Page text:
Solitude connections

For personal reference, reactions to Harris’s book

Here are some of the connections, observations, and thoughts I made/had while reading Michael Harris’s Solitude (which I “reviewed” more directly):

  • Harris quotes many of my faves: Henry David Thoreau, Alison Gopnik, Rainer Maria Rilke, Vannevar Bush, Neil Postman, Wendell Berry, Maryanne Wolf, Alberto Manguel, Rebecca Solnit.

    In preparing and writing that list, I note that many of those people are guys, and I wonder how much of the privilege of solitude has long been restricted to men. (Harris picks up on this point throughout the book.)

    Maybe it’s that a certain kind of solitude, the most disconnected kind, has been traditionally enjoyed by men while women have been forced to find solitude elsewhere. For the latter, I think of Ursula K. Le Guin’s find solitude in “the solidity of household life”.

  • Craig Mod, in his essay on regaining attention, provides a few examples of rules for doing so. I think these can offer good guidelines for those looking to practice the solitude Harris describes.

  • Harris describes our machine-like consumption of social media, a consumption that’s been carefully engineered by cognitive psychology experts working for tech companies. I reflected on my own earlier attempts to cut off my social media consumption, and the realization I had earlier this year of the rather sinister denotations and connotations of the word “feed”.

    This deeply discomforted me, because I realize that I’ve largely failed to cut these things from my life. Indeed, I recently significantly increased my presence on Twitter and Instagram, but for what? I can’t give a good answer to that question. That worries me. The senseless passage of time on social media—not to mention the business models of these platforms, which rely on our free labour, as Harris describes—offers me, when I try to account for it, very little. So why am I there? Am I trying to fill some hole? Are there other ways to fill that hole? And what does it say that, despite my repeated attempts to get away, I keep returning to these platforms, despite my deep reservations about them?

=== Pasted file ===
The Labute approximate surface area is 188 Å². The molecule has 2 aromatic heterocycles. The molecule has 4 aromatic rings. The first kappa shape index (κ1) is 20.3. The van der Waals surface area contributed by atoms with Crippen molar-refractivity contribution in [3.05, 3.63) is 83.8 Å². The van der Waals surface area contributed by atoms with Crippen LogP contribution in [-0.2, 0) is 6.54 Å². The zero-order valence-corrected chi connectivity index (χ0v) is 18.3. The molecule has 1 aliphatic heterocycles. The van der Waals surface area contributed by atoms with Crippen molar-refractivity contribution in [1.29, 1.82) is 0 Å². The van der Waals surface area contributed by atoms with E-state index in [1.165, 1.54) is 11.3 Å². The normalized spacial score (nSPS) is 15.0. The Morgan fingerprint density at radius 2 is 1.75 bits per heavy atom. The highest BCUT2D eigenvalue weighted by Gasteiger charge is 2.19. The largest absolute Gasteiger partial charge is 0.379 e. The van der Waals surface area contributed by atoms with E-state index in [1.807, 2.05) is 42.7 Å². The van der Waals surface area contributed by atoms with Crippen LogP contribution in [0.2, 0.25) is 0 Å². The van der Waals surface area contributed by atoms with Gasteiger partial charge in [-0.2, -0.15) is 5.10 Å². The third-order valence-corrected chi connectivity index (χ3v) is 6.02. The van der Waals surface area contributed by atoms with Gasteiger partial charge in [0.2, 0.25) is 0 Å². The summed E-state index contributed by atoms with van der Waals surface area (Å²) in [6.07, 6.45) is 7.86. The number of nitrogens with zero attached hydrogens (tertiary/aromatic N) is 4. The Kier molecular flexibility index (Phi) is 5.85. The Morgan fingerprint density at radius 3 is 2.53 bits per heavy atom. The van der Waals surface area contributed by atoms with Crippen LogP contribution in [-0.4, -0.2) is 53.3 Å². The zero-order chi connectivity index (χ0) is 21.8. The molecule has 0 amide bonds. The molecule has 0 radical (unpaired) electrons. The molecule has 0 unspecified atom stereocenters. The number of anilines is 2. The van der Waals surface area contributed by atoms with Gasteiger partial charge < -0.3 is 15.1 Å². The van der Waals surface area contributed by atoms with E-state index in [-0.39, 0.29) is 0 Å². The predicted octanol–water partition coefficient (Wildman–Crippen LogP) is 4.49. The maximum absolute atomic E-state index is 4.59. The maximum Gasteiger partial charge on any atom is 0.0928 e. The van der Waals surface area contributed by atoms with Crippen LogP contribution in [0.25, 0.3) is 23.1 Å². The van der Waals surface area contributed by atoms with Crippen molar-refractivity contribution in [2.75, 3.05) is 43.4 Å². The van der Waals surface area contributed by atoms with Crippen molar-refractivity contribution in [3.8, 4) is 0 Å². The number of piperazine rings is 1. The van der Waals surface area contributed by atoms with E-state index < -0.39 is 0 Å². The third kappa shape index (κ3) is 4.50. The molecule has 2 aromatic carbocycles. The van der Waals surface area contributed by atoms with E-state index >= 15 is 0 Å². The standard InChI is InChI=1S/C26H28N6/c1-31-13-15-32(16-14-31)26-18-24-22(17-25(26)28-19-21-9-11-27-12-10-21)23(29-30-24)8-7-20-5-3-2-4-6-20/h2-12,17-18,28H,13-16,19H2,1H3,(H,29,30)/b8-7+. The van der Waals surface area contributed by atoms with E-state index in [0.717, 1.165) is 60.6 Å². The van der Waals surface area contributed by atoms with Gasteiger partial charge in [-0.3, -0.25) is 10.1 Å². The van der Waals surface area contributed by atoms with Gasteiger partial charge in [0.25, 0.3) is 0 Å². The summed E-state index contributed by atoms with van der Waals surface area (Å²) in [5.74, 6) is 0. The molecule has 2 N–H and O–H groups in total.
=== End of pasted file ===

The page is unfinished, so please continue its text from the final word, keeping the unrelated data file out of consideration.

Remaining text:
• Harris’s descriptions of how solitude causes us to develop a stronger inner understanding, and the difficulty of communicating that inner understanding, came to mind when I read Jhumpa Lahiri’s account of learning Italian.

    This is the translator’s art. A translator does not simply take words written in one language and mechanically swap them for another. Rather, they find words in a second language to describe the entire inner understanding produced by the words written in the original language, while also capturing the nuanced details of the original author’s style. (I’ve been thinking about this lately, as I read Milan Kundera’s Ignorance in the original French, with Linda Asher’s English translation close at hand for looking up words and making comparisons.)

  • To continue on this point, I want to build on Lahiri’s description of the greater understanding gained by working within the constraints of her limited Italian. This is similar, I think, to Harris’s point about how our deep, complex, nuanced inner understanding is clarified by passing it through the constraints of language. When we try to communicate with others, we must inevitably compromise somewhat on our thoughts. Some can better capture the entirety of their thinking—or, perhaps, they have a clearer internal understanding—while others can become frustrated with the limits of language.

    This is an important idea in general, but I think it speaks also to our responsibility to be understanding and generous with others: we’re all struggling against the same constraints, so we shouldn’t hold each other too tightly to what or how we speak our thoughts; instead, graciously give space for reconsideration and clarification, to yourself and to others.